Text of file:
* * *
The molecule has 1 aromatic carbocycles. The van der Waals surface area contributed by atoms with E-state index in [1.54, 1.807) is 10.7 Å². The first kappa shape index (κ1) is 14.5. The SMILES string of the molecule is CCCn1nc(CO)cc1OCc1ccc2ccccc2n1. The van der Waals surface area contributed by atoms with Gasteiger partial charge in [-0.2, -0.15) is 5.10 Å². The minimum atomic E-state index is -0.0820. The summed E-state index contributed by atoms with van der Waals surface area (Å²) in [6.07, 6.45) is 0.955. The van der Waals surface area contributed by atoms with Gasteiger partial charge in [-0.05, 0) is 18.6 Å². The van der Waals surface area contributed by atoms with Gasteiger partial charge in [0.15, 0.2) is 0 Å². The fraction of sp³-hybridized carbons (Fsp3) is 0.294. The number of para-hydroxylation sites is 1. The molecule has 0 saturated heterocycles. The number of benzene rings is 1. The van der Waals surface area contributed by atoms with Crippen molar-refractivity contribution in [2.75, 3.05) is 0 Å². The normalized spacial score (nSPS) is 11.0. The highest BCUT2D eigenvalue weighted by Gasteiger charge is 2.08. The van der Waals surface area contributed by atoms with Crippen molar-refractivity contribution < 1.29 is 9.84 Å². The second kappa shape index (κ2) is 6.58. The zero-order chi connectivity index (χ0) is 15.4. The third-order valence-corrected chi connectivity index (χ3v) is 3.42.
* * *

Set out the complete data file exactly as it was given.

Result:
The molecule has 1 aromatic carbocycles. The van der Waals surface area contributed by atoms with E-state index in [1.54, 1.807) is 10.7 Å². The first kappa shape index (κ1) is 14.5. The SMILES string of the molecule is CCCn1nc(CO)cc1OCc1ccc2ccccc2n1. The van der Waals surface area contributed by atoms with Gasteiger partial charge in [-0.2, -0.15) is 5.10 Å². The minimum atomic E-state index is -0.0820. The summed E-state index contributed by atoms with van der Waals surface area (Å²) in [6.07, 6.45) is 0.955. The van der Waals surface area contributed by atoms with Gasteiger partial charge in [-0.05, 0) is 18.6 Å². The van der Waals surface area contributed by atoms with Gasteiger partial charge in [0.15, 0.2) is 0 Å². The fraction of sp³-hybridized carbons (Fsp3) is 0.294. The number of para-hydroxylation sites is 1. The molecule has 0 saturated heterocycles. The number of benzene rings is 1. The van der Waals surface area contributed by atoms with Crippen molar-refractivity contribution in [2.75, 3.05) is 0 Å². The normalized spacial score (nSPS) is 11.0. The highest BCUT2D eigenvalue weighted by Gasteiger charge is 2.08. The van der Waals surface area contributed by atoms with Crippen molar-refractivity contribution < 1.29 is 9.84 Å². The second kappa shape index (κ2) is 6.58. The zero-order chi connectivity index (χ0) is 15.4. The third-order valence-corrected chi connectivity index (χ3v) is 3.42.